The Kitchen Library was born of this necessity, and so far, it is even exceeding our dreams. We are still filling it carefully, bringing over carloads of treasures from Charming Suitor's house and making appropriate introductions. His regular Calphalon flirts mercilessly with my nonstick Calphalon. His Le Creuset and my Emile Henry needed to share shelves, so that they can whisper in French and think themselves superior to the rest of the cookware. The Thermomix needed to be in the prime-most-central-easiest-to-grab location, since we use it nearly relentlessly.
Everything was going swimmingly, until the lid issue.
So many lids. Unwieldy, unstackable, clangy lids. Before, I stacked them on their sides in a dishrack like this one...
This worked great when the lids were on an open shelf with nothing over them. They all slotted in and stacked and didn't fall out or roll around, and it was such a good idea that Fine Cooking Magazine published it in the magazine AND the 1001 Best Tips book, AND paid me a whopping $25 for my brilliance.
But all of our open shelves are 96 inches off the floor requiring a stepladder for 63 inch tall me, and are reserved for the lesser-used items like the cotton candy machine and the fondue pots.
And if you wonder why I own a cotton candy machine and no fewer than four fondue pots, then you don't know me at all.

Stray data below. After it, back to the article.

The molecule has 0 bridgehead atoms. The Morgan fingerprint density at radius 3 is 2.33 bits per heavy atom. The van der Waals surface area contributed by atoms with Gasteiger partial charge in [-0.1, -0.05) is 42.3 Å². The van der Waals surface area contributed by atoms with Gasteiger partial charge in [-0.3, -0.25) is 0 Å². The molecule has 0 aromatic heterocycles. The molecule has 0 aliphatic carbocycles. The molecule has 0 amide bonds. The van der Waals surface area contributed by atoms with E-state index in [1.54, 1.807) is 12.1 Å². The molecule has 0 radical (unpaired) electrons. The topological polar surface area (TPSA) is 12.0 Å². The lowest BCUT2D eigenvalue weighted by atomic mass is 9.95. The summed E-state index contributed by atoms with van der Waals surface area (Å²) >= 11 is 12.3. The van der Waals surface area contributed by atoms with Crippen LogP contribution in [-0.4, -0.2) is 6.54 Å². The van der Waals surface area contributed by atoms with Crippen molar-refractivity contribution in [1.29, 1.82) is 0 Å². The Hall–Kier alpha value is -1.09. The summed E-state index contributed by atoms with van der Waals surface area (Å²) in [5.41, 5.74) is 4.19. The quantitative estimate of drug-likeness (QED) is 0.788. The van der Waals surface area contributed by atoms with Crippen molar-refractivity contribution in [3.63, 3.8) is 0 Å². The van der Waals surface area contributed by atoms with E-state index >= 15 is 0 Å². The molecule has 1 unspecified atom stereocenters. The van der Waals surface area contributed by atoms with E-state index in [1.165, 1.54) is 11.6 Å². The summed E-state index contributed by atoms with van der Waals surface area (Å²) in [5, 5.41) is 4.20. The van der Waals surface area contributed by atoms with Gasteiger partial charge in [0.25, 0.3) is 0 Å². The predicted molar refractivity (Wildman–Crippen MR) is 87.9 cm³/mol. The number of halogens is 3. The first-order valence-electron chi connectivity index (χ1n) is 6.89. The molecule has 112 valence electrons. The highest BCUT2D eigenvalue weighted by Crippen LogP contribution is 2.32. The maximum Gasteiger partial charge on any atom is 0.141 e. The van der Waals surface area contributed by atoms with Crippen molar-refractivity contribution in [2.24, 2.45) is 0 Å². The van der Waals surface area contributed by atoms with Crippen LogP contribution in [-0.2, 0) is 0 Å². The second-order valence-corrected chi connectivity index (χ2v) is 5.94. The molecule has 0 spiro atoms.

The lids for the copper cookware weren't a problem, as we were keeping them all together on the pot rack, and went with the old-school lid-on-the-handle trick.
|So. Much. Glorious. Copper.|
|Just slip the loop of the lid over the handle of the pot and hang. GENIUS!|
I looked at the lids. I thought about where we had space to store them. There is a closet in the Kitchen Library with a door. Nothing happening on the door, but it is a nice antique solid wood door, so I couldn't attach anything permanently. But how to utilize the space?
I'm a girl. Specifically a shoe girl. 'Cause shoes? Don't have to fit over my hips.
Yep. That is your basic $20 18 pair over-the-door shoe rack. The lids side right over the shoe prongs, even the ones that have a pull-type handle just rest on the rail and lean back, secure as anything. Have a smaller lid with a thinner loop? Grab a towel and gently squeeze one of the prongs so that it is narrower. You can also use a wire cutter to split some of the prongs if your spacing is problematic.
This rack is currenly holding 15 lids of various sizes, and there is room for more. In fact, if you don't care about the aesthetics, you can alternate the lids front to back and double the number you can fit. It can go on the inside of a door if you want to hide it away, or on the outside like we have done it here.
Lid management, NOT FAIL!
What are some of your best tips and tricks for organizing....extra points for repurposing items!
Tune in next week for the COMPLETED PROJECT with loads of pics!
Yours in Good Taste,